More Unwise Commentary

Posted in response to a response by Michael Gurstein to his response to a critique by someone from an “open” organization of a very smart post by Gurstein in the first place that responds to his sage and well-observed discussion of the politics of “open source” in an earlier post:

Michael, you are fighting the good fight here, and it’s a hard battle to take on. My diagnosis is that people who become deeply attached to memes (not specifically directed to PM-R in the quotations above, whom i don’t know from adam)–especially very simple ones like the word “open”–have typically invested very little in the interrogation of the terms out of which the memes are constructed. “Open” is a wonderful word. It sounds so good. Who could argue with it? Out of context, that sounds good. But (1) get into the guts of real Constitutional law, political practice, corporate practice, and so on, and in my opinion, “open” stops being a useful regulative ideal (I am specifically mentioning Kant). It doesn’t describe with enough detail. “Build this in an open way” or don’t. I have been in many production contexts in which “open” stuff is advocated with so much force and with so little specific justification that it’s almost like deliberately staged propaganda. “Open above all.” In corporations this often conflicts with “profit above all” for obvious and non-obvious reasons, and programmers who keep saying “open” often don’t hold their positions for long. Overall, it isn’t enough to hang your hat on and it can be used by any side for justification.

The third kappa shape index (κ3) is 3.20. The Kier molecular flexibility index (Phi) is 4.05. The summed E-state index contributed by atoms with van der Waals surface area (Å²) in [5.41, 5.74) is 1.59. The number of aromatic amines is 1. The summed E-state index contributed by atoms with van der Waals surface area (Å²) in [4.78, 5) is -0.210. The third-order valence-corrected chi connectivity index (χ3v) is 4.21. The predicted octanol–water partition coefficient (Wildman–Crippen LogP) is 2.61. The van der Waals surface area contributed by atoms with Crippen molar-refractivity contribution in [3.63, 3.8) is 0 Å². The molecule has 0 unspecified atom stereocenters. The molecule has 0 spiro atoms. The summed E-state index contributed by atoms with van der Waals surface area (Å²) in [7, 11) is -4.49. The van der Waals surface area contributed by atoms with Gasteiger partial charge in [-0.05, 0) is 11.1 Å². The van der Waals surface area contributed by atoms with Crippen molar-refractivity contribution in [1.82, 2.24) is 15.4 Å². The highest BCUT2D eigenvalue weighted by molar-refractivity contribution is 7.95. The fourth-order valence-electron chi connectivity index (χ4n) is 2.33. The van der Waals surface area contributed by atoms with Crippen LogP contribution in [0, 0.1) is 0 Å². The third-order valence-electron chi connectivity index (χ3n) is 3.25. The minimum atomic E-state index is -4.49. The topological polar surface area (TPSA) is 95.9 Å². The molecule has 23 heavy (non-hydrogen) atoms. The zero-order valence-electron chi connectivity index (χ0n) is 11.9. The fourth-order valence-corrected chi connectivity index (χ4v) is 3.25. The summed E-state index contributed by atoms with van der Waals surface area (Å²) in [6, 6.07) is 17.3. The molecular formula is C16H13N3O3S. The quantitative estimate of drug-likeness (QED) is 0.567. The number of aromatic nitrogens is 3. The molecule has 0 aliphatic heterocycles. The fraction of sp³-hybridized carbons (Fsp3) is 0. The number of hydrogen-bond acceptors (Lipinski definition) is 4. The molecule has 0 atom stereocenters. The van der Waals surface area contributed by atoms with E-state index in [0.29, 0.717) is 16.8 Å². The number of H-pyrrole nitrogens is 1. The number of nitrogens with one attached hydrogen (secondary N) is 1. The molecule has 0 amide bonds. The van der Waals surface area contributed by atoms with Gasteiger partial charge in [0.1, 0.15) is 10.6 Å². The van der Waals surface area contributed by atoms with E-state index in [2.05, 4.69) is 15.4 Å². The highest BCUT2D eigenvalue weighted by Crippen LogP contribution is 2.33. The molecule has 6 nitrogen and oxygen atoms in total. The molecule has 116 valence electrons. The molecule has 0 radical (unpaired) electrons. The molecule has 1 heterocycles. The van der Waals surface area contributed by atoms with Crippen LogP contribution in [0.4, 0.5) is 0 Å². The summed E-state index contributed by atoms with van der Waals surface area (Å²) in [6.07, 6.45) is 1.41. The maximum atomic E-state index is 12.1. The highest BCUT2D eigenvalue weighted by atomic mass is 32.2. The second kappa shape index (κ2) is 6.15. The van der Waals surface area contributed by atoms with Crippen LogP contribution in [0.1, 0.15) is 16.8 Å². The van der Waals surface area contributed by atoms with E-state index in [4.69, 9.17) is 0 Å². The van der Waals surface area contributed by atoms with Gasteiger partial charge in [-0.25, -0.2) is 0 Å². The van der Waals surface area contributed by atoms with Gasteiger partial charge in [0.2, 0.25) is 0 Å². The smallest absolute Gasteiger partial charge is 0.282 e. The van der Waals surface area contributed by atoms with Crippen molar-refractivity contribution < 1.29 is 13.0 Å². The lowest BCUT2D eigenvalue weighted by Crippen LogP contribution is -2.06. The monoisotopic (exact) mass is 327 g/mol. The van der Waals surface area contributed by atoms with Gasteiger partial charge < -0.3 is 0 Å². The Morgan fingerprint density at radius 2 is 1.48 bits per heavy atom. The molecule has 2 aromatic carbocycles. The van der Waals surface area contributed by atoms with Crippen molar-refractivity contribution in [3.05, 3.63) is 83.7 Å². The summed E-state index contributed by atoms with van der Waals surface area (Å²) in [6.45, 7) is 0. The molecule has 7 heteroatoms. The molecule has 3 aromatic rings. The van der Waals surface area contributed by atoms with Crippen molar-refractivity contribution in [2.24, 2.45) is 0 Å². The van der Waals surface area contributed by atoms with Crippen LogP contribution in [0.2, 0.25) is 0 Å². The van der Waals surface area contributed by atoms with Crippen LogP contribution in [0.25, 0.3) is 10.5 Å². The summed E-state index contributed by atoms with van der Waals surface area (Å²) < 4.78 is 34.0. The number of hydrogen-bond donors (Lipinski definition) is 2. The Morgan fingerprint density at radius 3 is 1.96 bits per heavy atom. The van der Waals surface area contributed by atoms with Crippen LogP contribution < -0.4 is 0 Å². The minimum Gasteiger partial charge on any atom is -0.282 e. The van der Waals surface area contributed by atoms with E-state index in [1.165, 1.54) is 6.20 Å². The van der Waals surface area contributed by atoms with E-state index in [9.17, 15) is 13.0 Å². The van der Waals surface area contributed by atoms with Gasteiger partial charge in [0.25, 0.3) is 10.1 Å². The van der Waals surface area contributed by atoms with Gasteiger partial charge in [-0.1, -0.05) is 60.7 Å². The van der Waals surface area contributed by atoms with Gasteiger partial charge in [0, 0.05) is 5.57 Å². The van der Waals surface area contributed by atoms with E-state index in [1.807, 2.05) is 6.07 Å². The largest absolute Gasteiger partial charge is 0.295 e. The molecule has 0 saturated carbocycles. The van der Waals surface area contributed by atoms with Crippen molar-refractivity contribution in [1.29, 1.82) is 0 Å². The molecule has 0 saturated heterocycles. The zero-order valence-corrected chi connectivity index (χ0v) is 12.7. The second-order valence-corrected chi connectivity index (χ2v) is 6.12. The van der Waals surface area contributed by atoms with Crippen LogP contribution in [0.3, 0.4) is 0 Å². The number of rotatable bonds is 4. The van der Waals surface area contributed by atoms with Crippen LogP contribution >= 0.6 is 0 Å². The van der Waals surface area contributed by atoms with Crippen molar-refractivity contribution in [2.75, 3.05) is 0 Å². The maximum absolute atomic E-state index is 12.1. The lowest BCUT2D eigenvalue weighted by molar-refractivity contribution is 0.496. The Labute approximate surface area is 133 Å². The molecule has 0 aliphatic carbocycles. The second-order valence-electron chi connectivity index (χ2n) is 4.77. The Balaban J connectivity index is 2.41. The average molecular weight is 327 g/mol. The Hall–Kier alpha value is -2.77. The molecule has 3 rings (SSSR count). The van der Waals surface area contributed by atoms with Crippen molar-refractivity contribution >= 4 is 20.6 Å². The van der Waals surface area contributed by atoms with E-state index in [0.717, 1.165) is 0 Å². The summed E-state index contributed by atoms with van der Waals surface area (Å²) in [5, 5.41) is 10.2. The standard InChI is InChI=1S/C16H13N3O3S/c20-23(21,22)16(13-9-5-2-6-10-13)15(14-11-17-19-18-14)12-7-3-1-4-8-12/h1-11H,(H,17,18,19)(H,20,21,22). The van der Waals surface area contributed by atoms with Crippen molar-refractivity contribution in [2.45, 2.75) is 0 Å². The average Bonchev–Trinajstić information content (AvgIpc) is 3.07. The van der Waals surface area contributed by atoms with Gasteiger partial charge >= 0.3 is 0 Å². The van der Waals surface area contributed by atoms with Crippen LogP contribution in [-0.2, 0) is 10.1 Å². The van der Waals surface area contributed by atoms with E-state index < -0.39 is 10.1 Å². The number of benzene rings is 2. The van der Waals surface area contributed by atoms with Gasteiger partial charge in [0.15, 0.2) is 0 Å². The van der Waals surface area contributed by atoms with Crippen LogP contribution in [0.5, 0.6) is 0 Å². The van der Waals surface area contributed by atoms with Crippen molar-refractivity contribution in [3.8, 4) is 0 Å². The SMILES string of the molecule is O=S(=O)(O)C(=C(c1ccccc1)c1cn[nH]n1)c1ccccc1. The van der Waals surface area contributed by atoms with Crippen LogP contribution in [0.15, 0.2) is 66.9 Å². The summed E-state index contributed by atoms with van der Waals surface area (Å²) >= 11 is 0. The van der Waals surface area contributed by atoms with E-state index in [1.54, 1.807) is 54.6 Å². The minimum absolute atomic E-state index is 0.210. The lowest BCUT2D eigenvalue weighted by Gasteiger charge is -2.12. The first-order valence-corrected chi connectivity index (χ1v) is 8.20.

(2) Its service as a default response to the request for “real” political engagement is deeply troubling. When I say that I see the same people who used to care about politics (meaning smart people in their 20s) now having hairtrigger responses that mention “open source” I get very worried.

The conversation I’ve had many times, typically with a gr***** st**** who has not published a book or perhaps anything at all, goes:

Enthusiast: “You’ve pointed out many destructive things computers do in the world and many ways that their overall deployment debilitates parts of society. But what about open source?”
Me: “What specific social problems are you saying open source addresses?”
Enthusiast: “Well, but, you point at destruction…”
Me: “I didn’t say open source was destructive. you said it counters my argument that computers have destructive effects. which ones, and how?”
Enthusiast: [reddening stare]

I see blood in their eyes, and I can hear the sacred cows mooing, but I can’t say much, can I? Not that I’ll get the job anyway. You can hear the post-interview discussion: “Crazy! he says computers do so many bad things, but he has nothing to say about open source!”

My last words on “open government”: show me one and we’ll talk about it.

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